shells are shocked -- shot in their eyes. this should come to an end. , inrothers and sisters faith and inhumanity. i know we don't -- and in humanity. i know we don't have many numbers here but, but we should do a thing we can to represent their cause. chicagothe shooting of -- here in the city of chicago, we have seen racial discrimination that people are getting discriminated, and are becoming victims of hate and bigotry. we need to do our part. each one of us should offer their hands and support to ensure that this great nation of all forms offrom
discrimination, from all forms of bigotry and hate. once a wise man said only those to fail greatly can ever achieve greatly. in conclusion, i want to remind that rich areyou the blessings of your lord. in this great nation of ours, we enjoy some and he blessings, so many bounties. we need to express our gratitude toward our creator for the mercies and for the bounties that he has bestowed upon all of us. my brothers and sisters, islamic society of north america is your organization. for the past 53 years, this
organization is working tirelessly to serve on american muslim community. year, this organization has been to more than 100 cities across america, taking our programs, taking our events, taking our conferences, taking our education forms, taking our interfaith and government forms, taking our youth cap's, taking our youth camps to serve american muslim communities. tonight, i urge you, and i appeal to you, and i urge each and every individual young and sister, tor and strengthen the hands of islam, become a member of isna and ensure this organization continues to serve american another 500 years. my brothers and sisters, i will in thee, since we are
land of lincoln, i will finish with a quote -- "i like to see a man out of the place he lives. i like to see a man lives so his place will be proud of him. " but as sisters, no matter what you do, isna is working for you. please continue to support the important work of islamic society of north america. [applause] announcer, earlier this afternoon, vice residential candidate mike pence. they spent half an hour during in unannounced visit.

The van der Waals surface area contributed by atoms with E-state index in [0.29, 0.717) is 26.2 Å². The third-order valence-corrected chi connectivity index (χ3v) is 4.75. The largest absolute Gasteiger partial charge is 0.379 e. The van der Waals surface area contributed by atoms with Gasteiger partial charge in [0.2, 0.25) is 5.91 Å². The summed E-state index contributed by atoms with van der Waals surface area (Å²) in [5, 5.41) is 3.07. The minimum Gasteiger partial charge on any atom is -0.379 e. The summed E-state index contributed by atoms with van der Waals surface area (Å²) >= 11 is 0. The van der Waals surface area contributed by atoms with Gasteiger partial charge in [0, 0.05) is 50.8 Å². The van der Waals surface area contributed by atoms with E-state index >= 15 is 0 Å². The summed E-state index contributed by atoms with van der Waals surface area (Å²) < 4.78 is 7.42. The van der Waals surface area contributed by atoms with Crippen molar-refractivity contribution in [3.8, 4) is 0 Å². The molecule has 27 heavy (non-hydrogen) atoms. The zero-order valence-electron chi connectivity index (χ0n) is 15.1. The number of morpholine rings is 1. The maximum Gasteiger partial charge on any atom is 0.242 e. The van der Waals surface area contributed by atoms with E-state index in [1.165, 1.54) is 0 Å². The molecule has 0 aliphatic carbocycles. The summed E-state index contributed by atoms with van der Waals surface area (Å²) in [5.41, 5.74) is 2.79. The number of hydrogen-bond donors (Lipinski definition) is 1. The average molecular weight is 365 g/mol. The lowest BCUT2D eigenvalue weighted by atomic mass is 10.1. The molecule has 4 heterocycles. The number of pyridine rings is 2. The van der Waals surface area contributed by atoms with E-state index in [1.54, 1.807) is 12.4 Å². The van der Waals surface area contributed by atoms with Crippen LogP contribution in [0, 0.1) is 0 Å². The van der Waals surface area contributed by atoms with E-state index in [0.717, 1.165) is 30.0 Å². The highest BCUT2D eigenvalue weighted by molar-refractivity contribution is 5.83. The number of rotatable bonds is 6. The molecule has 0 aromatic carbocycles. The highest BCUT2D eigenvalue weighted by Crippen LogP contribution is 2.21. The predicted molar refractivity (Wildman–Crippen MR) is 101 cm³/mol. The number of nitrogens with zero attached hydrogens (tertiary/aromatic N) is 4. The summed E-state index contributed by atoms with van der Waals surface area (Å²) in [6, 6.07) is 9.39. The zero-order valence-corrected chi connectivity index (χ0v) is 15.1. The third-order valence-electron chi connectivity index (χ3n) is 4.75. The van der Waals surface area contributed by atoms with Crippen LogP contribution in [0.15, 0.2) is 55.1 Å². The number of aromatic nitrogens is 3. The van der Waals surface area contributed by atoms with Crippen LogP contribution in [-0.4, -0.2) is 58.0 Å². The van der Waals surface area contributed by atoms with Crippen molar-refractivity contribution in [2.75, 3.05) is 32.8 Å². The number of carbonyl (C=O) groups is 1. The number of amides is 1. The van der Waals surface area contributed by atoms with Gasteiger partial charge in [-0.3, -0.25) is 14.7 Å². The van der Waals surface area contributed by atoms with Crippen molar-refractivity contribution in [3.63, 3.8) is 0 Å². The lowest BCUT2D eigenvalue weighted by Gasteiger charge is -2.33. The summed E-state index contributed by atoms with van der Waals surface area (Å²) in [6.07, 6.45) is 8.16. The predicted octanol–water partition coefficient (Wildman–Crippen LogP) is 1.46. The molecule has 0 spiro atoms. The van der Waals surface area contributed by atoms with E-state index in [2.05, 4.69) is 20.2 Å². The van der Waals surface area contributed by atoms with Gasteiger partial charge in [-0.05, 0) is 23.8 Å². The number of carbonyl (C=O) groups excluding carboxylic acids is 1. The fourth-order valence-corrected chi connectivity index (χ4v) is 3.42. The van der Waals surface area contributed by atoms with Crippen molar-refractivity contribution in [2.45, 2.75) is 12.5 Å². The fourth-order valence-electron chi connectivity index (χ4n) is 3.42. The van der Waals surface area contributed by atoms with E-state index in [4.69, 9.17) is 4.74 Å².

they were accompanied his wife karen. roses iney delivered honor of those who died in the attack. anniversaryatch the of september 11. coverage begins during washington journal, where you can join the conversation. then we are live at the ceremony. at 9:30 a.m., we go to the ceremony at the pentagon with remarks from president obama. 10:00, we will be in shanksville, pennsylvania. we will return to new york for the remainder of that ceremony. the 15th anniversary of september 11. on c-span, the c-span radio app, and c-span.org. >> monday on the communicators,
the history of airwaves through the tracking friendship with and the mann mogul responsible for the creation of nbc and the man responsible for the creation of fm radio. tracks he wanted royalties in was willing to be paid. armstrong was probably asking for too much and the other asking -- willing to take too little. hadtrong thought sarnoff betrayed him. announcer: watch the communicators at 8:00 p.m. monday on c-span two. >> now a discussion on the latest developments in the presidential campaign. from washington journal, this is hour. we will talk about campaign 2016 and our guests are ashe, a commentary
writer for the national examiner editorviously was a web and communication structure at the heritage foundation. carpenter who zoe is associate editor at the nation and previously worked at rolling stone magazine. i get so much for being here this morning. you i want to start with and this washington post poll recently came out that shows that hillary clinton has a when yoummanding lead look at the number of electoral votes and the math. but his donald trump's path forward at this point? guest: i am not sure he really has one. he is workingin some battleground states. recently haven't been that great for clinton. she is up in pennsylvania, or florida, and tied in ohio and
pennsylvania is close. makingtrump can keep inroads, he may have a chance. host: zoe, do you agree? is this raise over? -- race over? guest: the traditional battleground has shifted slightly in the sense that certain states in the midwest like pennsylvania or michigan are perhaps more competitive than we might expect whereas states like even arizona and for trumpht be worse the might expect. it is definitely different, it is a new race. our clinton the comes down to turn out and enthusiasm. she is up among latinos more than obama was at this point. host: hillary clinton has tried to address this in the past we can make yourself more available to the media, launching a new
campaign to makers of more personable. how's that going? guest: it depends on which voters are receiving them. her message about being caught between competing demands on her as a female candidate in particular is an argument that will resonate with many female voters. women who are in public life feel that strain between eating to be warm and personable and smile more but also to prove they are serious and perhaps more domineering than men to make up for their femininity, so to speak. continue tors will see her as cold because we have decades of her appearing that way. host: here is a little bit from was released that on friday that attempts to make that more personable pitch to voters. [video clip] >> over the months people wanted to know how i was doing.